Participate in a whirlwind tour of the Providence Preservation Society’s Most Endangered Properties (MEP), hosted by RIHPHC’s Sarah Zurier and RIBike’s Executive Director, Alex Krogh-Grabbe. See some great successes, like The Whitmarsh Apartments (1913) in Elmwood, one of the first properties ever listed as a MEP. We will also visit some losses, including the Grove Street Elementary School (1901) in Federal Hill which was partially demolished in 2007 without a permit, and eventually completely leveled in 2011.

Most of our stops will be sites still in danger, like the Kendrick-Prentice-Tirocchi House (1867) and Rhode Island Hospital’s Southwest Pavilion.

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James Kennedy: Reconnect Providence with a real 6/10 Boulevard


This post was originally written as an Op-Ed submitted to the Providence Journal. It was originally published at Transport Providence and appears here with permission.

James Kennedy is part of the group Moving Together Providence. You can follow him on Twitter at @transportpvd.

RIDOT has dubbed its proposal for a 6/10 Connector Big Dig a “highway-boulevard hybrid”, but the 6/10 Dig is sharply at odds with the Moving Together Providence proposal for a genuine 6/10 Boulevard. Like the “cooler and warmer” scandal that has captured the public’s attention and revulsion, highway-boulevard hybrid is state-government-speak for nonsense. But the mistakes embedded in RIDOT’s 6/10 approach are orders of magnitude more expensive than the $4.5 million Reykjavik excursion, and its failure will stay with us for decades.

It’s pretty obvious why the 6/10 Connector has segregated Silver Lake, Olneyville, and the West End from each other, and not hard to understand how it made Providence’s “second downtown” its poorest neighborhood. Less obvious, but vital, is for suburbanites to understand how RIDOT’s policy fails them, and to join in a statewide movement for a genuine boulevard.

Urban highways funnel traffic and collect it into a few chokepoints, instead of allowing it to disperse naturally. Olneyville has next to no job centers that would draw outsiders, and the neighborhood itself is almost 50% car-free. But 11:30 on a Wednesday in Olneyville Square feels like let-out time for the Newport Jazz Festival. How can a place with so little economic activity and driving be so congested?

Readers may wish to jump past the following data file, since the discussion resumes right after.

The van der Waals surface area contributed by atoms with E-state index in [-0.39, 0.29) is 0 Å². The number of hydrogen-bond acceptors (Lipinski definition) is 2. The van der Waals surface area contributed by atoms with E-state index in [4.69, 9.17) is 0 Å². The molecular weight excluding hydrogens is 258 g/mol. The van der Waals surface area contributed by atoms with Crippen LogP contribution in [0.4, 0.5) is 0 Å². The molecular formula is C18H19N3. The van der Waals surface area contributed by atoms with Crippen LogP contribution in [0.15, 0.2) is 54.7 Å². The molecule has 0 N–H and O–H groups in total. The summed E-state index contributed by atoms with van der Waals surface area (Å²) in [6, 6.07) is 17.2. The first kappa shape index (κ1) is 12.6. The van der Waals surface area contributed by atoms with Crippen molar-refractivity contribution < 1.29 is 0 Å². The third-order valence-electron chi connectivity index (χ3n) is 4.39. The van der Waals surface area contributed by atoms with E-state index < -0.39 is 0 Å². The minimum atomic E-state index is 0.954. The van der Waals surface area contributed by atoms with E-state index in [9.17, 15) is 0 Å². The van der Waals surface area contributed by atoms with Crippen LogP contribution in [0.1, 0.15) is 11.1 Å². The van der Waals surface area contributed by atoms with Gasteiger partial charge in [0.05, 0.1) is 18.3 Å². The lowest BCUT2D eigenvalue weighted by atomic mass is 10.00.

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Public workshops on the 6/10 interchange hosted by RIDOT


Press Release from RIDOT:

RIDOT Announces Public Workshops for 6-10 Interchange Design Options

The Rhode Island Department of Transportation (RIDOT) today announced a series of public workshops for the reconstruction of the 6-10 interchange as part of a process to reimagine this important transportation infrastructure.

The Route 6-10 Interchange Project has road and bridge elements that have been in design for approximately 30 years. Within the project limits there are seven structurally deficient bridges that need to be addressed immediately. The project, which is of regional significance, consists of addressing structurally deficient bridges and reconfiguring the interchange to accommodate local and regional travel for commuters and businesses.

The Department is committed to meet an April 14 deadline for submission to the Federal Highway Administration’s recently announced FASTLANE grant program. The program, announced on February 26, makes $800 million available for projects of national or regional significance. RIDOT is applying for a $150 million grant for this project.

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195 Redevelopment District Commission Meeting – March 21, 2016

I-195 Redevelopment District Commission Public Notice of Meeting
A meeting of the I-195 Redevelopment District Commission will be held at Rhode Island Commerce Corporation, 315 Iron Horse Way, Suite 101, Providence, Rhode Island, on MONDAY, MARCH 21, 2016, beginning at 5 P.M., for the following purposes:

195-roundPublic Session

  1. Welcoming Remarks by Chairperson Joseph Azrack.
  2. Approval of the Minutes of the Commission Meeting held on February 15, 2016.
  3. Executive Director’s Report.
  4. Presentation by Robert Azar, City of Providence Department of Planning, regarding proposed Royal Oaks project on Parcel 8; vote regarding approval of project plan and design.
  5. Presentation of the District’s draft Analysis of Brownfield Cleanup Alternatives(ABCA), and proposed cleanup for Parcel 30 by Fuss & O’Neill.
  6. Presentation by Bonnie Nickerson, City of Providence Department of Planning on the proposed Downtown Enhanced Transit Corridor.
  7. Chairman’s Report/Agenda for March 21, 2016 meeting.
  8. Vote to Adjourn.